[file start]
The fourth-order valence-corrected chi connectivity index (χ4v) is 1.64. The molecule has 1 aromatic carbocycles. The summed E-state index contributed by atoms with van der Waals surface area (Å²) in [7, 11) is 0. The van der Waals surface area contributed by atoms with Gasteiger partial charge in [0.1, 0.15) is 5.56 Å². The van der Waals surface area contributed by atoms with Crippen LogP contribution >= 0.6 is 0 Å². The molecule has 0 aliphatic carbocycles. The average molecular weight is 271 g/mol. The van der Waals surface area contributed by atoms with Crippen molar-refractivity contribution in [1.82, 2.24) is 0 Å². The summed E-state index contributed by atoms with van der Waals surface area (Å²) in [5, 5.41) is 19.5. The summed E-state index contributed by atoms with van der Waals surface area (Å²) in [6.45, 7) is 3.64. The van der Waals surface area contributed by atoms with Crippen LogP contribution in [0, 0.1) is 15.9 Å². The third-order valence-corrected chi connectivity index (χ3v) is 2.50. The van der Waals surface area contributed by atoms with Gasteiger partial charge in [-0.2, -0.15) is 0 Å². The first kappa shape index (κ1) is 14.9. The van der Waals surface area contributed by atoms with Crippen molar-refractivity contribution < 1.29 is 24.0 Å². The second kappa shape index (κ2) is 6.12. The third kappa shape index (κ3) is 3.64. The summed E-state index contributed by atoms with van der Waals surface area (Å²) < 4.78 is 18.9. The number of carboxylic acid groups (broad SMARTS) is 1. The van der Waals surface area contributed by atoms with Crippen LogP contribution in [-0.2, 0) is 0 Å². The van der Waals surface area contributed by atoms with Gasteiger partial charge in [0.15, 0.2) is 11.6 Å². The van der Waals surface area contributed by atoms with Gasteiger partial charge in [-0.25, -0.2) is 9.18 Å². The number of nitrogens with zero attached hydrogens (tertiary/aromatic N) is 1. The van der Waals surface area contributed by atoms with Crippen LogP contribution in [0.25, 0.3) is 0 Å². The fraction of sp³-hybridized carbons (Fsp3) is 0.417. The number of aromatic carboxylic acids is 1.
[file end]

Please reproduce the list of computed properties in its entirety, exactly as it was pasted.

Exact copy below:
The fourth-order valence-corrected chi connectivity index (χ4v) is 1.64. The molecule has 1 aromatic carbocycles. The summed E-state index contributed by atoms with van der Waals surface area (Å²) in [7, 11) is 0. The van der Waals surface area contributed by atoms with Gasteiger partial charge in [0.1, 0.15) is 5.56 Å². The van der Waals surface area contributed by atoms with Crippen LogP contribution >= 0.6 is 0 Å². The molecule has 0 aliphatic carbocycles. The average molecular weight is 271 g/mol. The van der Waals surface area contributed by atoms with Crippen molar-refractivity contribution in [1.82, 2.24) is 0 Å². The summed E-state index contributed by atoms with van der Waals surface area (Å²) in [5, 5.41) is 19.5. The summed E-state index contributed by atoms with van der Waals surface area (Å²) in [6.45, 7) is 3.64. The van der Waals surface area contributed by atoms with Crippen LogP contribution in [0, 0.1) is 15.9 Å². The third-order valence-corrected chi connectivity index (χ3v) is 2.50. The van der Waals surface area contributed by atoms with Gasteiger partial charge in [-0.2, -0.15) is 0 Å². The first kappa shape index (κ1) is 14.9. The van der Waals surface area contributed by atoms with Crippen molar-refractivity contribution < 1.29 is 24.0 Å². The second kappa shape index (κ2) is 6.12. The third kappa shape index (κ3) is 3.64. The summed E-state index contributed by atoms with van der Waals surface area (Å²) < 4.78 is 18.9. The number of carboxylic acid groups (broad SMARTS) is 1. The van der Waals surface area contributed by atoms with Crippen LogP contribution in [-0.2, 0) is 0 Å². The van der Waals surface area contributed by atoms with Gasteiger partial charge in [0.15, 0.2) is 11.6 Å². The van der Waals surface area contributed by atoms with Gasteiger partial charge in [-0.25, -0.2) is 9.18 Å². The number of nitrogens with zero attached hydrogens (tertiary/aromatic N) is 1. The van der Waals surface area contributed by atoms with Crippen LogP contribution in [0.25, 0.3) is 0 Å². The fraction of sp³-hybridized carbons (Fsp3) is 0.417. The number of aromatic carboxylic acids is 1.